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The chilly early-morning scene at a gas station March 9 recalls the morning rush hour anywhere, as workers shuffle into a convenience store for coffee and cigarettes. But look closer—a yellow hanger on a Jeep’s rearview mirror is embossed “vote no.” A man’s lanyard jingles with keys and a blue “vote no’’ card.
Amazon workers from the warehouse BHM1, wearing lanyards and red sweaters emblazoned with the company’s logo, mix with warehouse managers in light-orange shirts and with the cleaning crew in blue vests, hired by a third-party contractor.
The lanyards, the sweaters, the hangers on the cars reveal which side each worker is taking in the union election, in which 5,800 workers are voting on whether to join the Retail, Wholesale and Department Store Union (RWDSU).
The election by mail will continue until March 29, with results likely available in mid-April.
Weeks away from the deadline, workers appear divided. There’s a clear faction of former union members or workers with union family ties who firmly favor unionization. The younger workers I met seemed indifferent to the election, as they have prospects elsewhere: the Army or other higher-paying jobs. They see the warehouse work very much on Amazon’s terms—as temporary, with no security.
Standing at the pump one morning at 5 a.m., a man who asks to remain anonymous tells me he isn’t sure yet how he’ll vote. “I haven’t weighed all my options,” he says. “It’s like a family feud.”
He’s been talking to co-workers who are voting yes because their family members belonged to a union. He says he’ll decide “what’s best for me” over the weekend of March 12.
RWDSU organizers are running phonebanks and encouraging those who are solidly voting yes to bring their undecided co-workers to the union hall in Birmingham. The union is throwing all its resources into getting out the vote.
Allies such as Black Lives Matter Birmingham, Our Revolution, the local Democratic Socialists of America chapter, the Alabama Working Families Party, the Greater Birmingham ministries, and the environmental organization SWEET Alabama are leading community canvassing and planting pro-union yard signs in front of supporters’ homes.
BLM Birmingham led a caravan on March 13 to show solidarity with the workers. The workforce at the Amazon warehouse is estimated to be 85 percent Black.
Amazon has been touting its $15-an-hour starting wage and its health benefits in its campaign against the union. But at the kickoff rally for the caravan, Jennifer Bates, an Amazon worker and former union member, said, “You just offered us a wheelbarrow and called it a car. Everything looks good on paper, but once you go on the inside, you see the reality.”
A NATIONAL SPOTLIGHT
Bessemer, population 27,000, is a suburb 20 minutes outside Birmingham. The national and international attention it is getting reflects the high stakes of the election—if workers win, it will be first time anyone has unionized an Amazon facility in the U.S.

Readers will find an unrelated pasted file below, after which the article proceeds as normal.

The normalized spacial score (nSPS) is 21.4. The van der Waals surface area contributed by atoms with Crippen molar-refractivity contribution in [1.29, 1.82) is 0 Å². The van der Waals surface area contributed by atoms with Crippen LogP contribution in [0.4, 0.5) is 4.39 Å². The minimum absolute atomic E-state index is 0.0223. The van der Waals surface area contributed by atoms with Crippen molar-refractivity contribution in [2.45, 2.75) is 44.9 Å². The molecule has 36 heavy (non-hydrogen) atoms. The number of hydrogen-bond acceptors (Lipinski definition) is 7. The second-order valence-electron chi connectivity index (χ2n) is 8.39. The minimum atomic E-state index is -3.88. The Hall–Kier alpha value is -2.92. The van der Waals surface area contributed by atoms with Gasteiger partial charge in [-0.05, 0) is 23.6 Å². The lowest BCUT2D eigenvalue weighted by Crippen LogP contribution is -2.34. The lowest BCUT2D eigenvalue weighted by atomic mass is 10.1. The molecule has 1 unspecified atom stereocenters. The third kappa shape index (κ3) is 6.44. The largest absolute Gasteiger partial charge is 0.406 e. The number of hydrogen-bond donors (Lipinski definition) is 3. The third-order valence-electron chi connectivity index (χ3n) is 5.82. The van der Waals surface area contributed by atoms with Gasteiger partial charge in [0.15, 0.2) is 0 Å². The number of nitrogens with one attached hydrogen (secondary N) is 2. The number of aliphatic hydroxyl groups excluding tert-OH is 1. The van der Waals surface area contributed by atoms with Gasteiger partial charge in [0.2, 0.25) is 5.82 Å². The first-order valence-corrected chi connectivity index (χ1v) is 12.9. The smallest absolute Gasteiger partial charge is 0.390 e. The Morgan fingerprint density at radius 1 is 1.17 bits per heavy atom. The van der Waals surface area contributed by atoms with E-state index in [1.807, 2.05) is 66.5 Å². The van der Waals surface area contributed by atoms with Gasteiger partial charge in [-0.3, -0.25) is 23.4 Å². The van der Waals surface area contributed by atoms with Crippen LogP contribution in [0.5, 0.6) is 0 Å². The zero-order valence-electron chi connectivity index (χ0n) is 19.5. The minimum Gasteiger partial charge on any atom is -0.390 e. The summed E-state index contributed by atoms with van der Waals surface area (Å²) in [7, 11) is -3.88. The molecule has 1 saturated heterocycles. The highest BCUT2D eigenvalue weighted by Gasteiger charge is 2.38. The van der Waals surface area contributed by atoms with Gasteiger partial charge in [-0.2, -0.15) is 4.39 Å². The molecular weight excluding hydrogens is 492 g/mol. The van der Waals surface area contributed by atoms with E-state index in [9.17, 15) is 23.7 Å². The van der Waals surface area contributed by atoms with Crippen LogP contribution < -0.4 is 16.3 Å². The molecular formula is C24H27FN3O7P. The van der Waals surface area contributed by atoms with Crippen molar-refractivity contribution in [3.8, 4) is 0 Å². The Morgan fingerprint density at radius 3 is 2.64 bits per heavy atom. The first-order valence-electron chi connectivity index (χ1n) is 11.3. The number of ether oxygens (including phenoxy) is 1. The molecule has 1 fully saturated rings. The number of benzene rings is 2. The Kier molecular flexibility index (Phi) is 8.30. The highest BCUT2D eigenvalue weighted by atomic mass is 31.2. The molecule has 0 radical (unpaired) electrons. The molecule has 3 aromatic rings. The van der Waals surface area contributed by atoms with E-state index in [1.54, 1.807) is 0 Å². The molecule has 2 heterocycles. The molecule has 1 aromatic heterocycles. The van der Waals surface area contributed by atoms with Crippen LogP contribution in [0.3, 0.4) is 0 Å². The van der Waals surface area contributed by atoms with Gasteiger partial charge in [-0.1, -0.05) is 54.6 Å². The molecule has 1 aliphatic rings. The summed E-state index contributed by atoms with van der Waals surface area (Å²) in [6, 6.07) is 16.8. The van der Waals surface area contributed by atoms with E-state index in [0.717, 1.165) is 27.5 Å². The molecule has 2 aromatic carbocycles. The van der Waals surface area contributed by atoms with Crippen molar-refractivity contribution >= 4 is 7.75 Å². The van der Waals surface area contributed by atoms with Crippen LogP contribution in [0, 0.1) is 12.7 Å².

The most recent failed attempt, in 2014, was a much smaller bargaining unit of Amazon technicians in Middleton, Delaware; the vote tally was 21 no, 6 yes.
Like it always does, Amazon is trying to clobber the union campaign. The company is deploying the kinds of tactics described in Martin Jay Levitt’s book Confessions of a Union Buster: “A campaign against a union is an assault on individuals and a war on the truth. The only way to bust a union is to lie, distort, manipulate, threaten, and always attack.”
Amazon has told workers that if they signed union cards, they would automatically have to pay dues, even though Alabama is a right-to-work state where workers can free-ride while still receiving union representation. The company set up a website, doitwithoutdues.com, to spread lies like these.
The company has subjected workers to mandatory meetings, intrusive text messages, and even anti-union signs in the bathroom stalls. In a sinister innovation, it changed the traffic lights in Bessemer to prevent union organizers from talking to workers as they leave the warehouse.
Amazon also put up a mailbox at the facility to monitor the vote-by-mail election, which is supposed to be anonymous.
BUSTERS GET $10K A DAY
Amazon didn’t invent these tactics, but it has perfected them. After RWDSU filed its election petition last November with the National Labor Relations Board, Amazon hired union-avoidance consultants who earn $10,000 a day to rout the union effort.
These union-busters trotted out enough false information to confuse workers—some of whom later came around to supporting the union. Organizers have encouraged workers to contact the NLRB to redo their ballots. But two weeks out, it may already be too late.
“I voted no, but now I’m undecided,” a worker named Sarah Scroggin told me. “I kind of regret it, but it’s all right because there are other people to cover me.”
PRO ACT SORELY NEEDED
President Joe Biden weighed in on February 28, saying in a video: “There should be no intimidation, no coercion, no threats, no anti-union propaganda. No supervisor should confront employees about their union preferences.”
Biden is also supporting the Protecting the Right to Organize (PRO) Act, which passed the House in March, though its fate in the Senate depends on whether Democrats get rid of the filibuster.
If enacted, it would ban many of the union-busting tactics Amazon has employed, including captive-audience meetings. And it would promote favorable conditions for organizing—for instance, if workers got a majority signed on union authorization cards but then lost the election, the union could be certified anyway if the employer’s unfair labor practices might have swung the outcome.
Win or lose, the organizing drive in Alabama has provided inspiration to workers across the country. May a thousand more warehouses rise up.